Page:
W.S. McCulloch, J.R. Klein and C. Goodwin (Introduced by R.W. Gerard)
Figure 1. Circuit of the voltmeter, featuring cathode-coupled input which draws less than 10-12 amperes. The gain and the voltage-divider are so adjustable that the full-scale deflection of the meter, and also each step of the decade resistor correspond to 0.1 volt input. A d-c amplifier may be connected to the cathodes of the 1603's or of the 6SN7-GT for the purpose of recording.
Using any noble-metal (usually gold-plated platinum) as an electrode of 1.5 mm2 in conjunction with a vacuum-tube voltmeter (see Fig. 1) drawing less than 10-12 amperes, it is possible to measure redox potentials in vitro. The same procedure has been applied to the cerebral cortex in vivo.
One noble-metal, one glass and 2 Ag-AgCl saline-wick electrodes were placed close together on the cerebral cortex of a cat. The EMF between each pair of electrodes was measured and, on some occasions, recorded continuously, on an Offner crystograph at .5 cm per min. The vacuum-tube voltmeters, each having differential input, were employed synchronously. The EMF of the glass electrode against either wick electrode was correlated with a pH by standardization in buffers of known pH, and the EMF of the noble-metal electrode against either wick electrode was correlated with the redox potential of systems of known composition of oxidant, reductant and pH.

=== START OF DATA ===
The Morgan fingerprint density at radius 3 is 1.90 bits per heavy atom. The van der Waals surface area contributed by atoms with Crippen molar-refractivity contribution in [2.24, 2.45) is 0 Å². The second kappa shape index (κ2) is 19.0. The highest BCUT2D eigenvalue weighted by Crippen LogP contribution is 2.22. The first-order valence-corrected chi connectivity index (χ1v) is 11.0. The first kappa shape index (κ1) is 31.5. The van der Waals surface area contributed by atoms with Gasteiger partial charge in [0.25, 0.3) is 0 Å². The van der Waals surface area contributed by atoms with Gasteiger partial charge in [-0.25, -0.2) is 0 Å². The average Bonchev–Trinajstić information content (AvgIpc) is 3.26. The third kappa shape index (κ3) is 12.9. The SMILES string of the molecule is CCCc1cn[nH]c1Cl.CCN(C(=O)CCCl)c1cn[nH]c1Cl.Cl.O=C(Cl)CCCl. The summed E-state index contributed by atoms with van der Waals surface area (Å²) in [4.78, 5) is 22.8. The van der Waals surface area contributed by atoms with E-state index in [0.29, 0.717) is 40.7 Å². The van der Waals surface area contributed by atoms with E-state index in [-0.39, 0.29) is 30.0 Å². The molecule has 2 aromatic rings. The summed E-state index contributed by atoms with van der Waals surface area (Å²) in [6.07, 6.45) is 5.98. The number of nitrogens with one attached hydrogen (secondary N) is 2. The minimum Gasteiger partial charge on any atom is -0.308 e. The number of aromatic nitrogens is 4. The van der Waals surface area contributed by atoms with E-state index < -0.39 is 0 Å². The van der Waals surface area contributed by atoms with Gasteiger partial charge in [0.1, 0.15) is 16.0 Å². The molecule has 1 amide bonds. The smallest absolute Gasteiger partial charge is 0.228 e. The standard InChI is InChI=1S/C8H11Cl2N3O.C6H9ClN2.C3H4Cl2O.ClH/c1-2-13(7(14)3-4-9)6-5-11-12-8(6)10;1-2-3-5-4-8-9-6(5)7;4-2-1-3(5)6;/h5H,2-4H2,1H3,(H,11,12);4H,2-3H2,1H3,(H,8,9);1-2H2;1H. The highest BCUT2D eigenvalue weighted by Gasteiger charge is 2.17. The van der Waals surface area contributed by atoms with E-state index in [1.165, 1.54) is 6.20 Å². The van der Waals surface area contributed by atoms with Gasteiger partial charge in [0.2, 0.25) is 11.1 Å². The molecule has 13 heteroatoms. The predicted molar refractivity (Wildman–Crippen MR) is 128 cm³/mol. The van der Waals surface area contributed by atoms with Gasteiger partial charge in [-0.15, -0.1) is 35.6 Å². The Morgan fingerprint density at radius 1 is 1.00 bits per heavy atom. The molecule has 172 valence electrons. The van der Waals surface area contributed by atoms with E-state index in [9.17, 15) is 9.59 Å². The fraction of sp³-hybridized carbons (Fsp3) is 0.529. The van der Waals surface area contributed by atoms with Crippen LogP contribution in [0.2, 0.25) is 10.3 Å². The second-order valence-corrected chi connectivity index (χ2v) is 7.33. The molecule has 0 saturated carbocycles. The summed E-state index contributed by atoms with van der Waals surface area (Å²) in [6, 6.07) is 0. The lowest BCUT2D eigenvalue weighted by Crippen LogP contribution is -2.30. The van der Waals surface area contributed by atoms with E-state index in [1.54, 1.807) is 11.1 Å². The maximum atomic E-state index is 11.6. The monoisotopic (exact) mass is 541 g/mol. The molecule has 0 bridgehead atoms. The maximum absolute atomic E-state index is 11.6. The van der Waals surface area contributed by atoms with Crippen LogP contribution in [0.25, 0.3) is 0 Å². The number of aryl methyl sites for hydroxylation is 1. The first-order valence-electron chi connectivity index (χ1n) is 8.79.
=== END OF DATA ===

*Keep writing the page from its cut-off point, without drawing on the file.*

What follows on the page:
We wish to confine our present note to a few of the results obtained to date.
Figure 2. Cortex of cat under dihydro-beta-erythroidine hydrobromide. Cryatographic records of amplified voltages from (top) noble-metal and (bottom) glass electrodes compared with nonpolarizable silver chloride salt bridge electrodes, showing effect of cessation of artificial respiration. Scale approximately linear throughout central 15 millivolts indicated by lines on both records. Note principal deflections are in opposite directions.
respiration, the EMF of glass and noble-metal were practically constant.
The equivalence of noble-metals and that they are noble incline one to believe that in vivo as well as in vitro, the observed EMF measures a redox potential. Its value is in the range of the hemochromogens. Since, in computing redox potentials, the log of the. ratio of oxidant to reductant and the log of the concentration of hydrogen ion entei1 with the same sign, changes of both noble-metal and glass in the same direction may only indicate that the system communicating with noble-metals includes hydrogen ion, and one cannot conclude that the change involves any other significant alteration in the ratio of oxidant to reductant. However, the large changes seen upon cessation of respiration are opposite in sign, implying a great change in this ratio. For this reason, alterations of EMF of noble-metal electrodes may indicate chemical alterations which have escaped other methods of synchronous detection.
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Keywords: Voltmeter, Cortex, Noble-Metal, Potentials, Evolution, Systems, Glucose, Civilization, Introduction
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